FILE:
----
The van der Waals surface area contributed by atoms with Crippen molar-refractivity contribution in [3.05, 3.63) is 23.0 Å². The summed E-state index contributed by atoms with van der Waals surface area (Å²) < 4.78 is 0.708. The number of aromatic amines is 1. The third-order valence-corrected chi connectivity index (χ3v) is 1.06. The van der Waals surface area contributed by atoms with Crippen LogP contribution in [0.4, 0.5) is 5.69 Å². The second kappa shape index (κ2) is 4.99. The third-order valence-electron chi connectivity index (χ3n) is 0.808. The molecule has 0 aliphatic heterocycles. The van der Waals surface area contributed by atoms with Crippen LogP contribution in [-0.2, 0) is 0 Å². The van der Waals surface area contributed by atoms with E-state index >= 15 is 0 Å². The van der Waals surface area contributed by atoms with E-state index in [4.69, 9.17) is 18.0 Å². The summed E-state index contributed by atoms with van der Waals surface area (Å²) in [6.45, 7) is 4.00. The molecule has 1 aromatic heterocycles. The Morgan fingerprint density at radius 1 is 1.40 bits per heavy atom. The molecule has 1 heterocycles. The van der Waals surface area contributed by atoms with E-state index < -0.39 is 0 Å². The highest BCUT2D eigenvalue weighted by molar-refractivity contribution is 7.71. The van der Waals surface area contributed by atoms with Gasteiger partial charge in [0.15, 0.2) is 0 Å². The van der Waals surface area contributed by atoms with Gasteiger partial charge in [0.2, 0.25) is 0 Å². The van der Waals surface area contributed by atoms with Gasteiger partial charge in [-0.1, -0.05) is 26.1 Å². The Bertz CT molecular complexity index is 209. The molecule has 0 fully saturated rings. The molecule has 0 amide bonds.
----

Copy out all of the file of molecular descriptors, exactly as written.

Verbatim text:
The van der Waals surface area contributed by atoms with Crippen molar-refractivity contribution in [3.05, 3.63) is 23.0 Å². The summed E-state index contributed by atoms with van der Waals surface area (Å²) < 4.78 is 0.708. The number of aromatic amines is 1. The third-order valence-corrected chi connectivity index (χ3v) is 1.06. The van der Waals surface area contributed by atoms with Crippen LogP contribution in [0.4, 0.5) is 5.69 Å². The second kappa shape index (κ2) is 4.99. The third-order valence-electron chi connectivity index (χ3n) is 0.808. The molecule has 0 aliphatic heterocycles. The van der Waals surface area contributed by atoms with Crippen LogP contribution in [-0.2, 0) is 0 Å². The van der Waals surface area contributed by atoms with E-state index >= 15 is 0 Å². The van der Waals surface area contributed by atoms with E-state index in [4.69, 9.17) is 18.0 Å². The summed E-state index contributed by atoms with van der Waals surface area (Å²) in [6.45, 7) is 4.00. The molecule has 1 aromatic heterocycles. The Morgan fingerprint density at radius 1 is 1.40 bits per heavy atom. The molecule has 1 heterocycles. The van der Waals surface area contributed by atoms with E-state index < -0.39 is 0 Å². The highest BCUT2D eigenvalue weighted by molar-refractivity contribution is 7.71. The van der Waals surface area contributed by atoms with Gasteiger partial charge in [0.15, 0.2) is 0 Å². The van der Waals surface area contributed by atoms with Gasteiger partial charge in [0.2, 0.25) is 0 Å². The van der Waals surface area contributed by atoms with Gasteiger partial charge in [-0.1, -0.05) is 26.1 Å². The Bertz CT molecular complexity index is 209. The molecule has 0 fully saturated rings. The molecule has 0 amide bonds.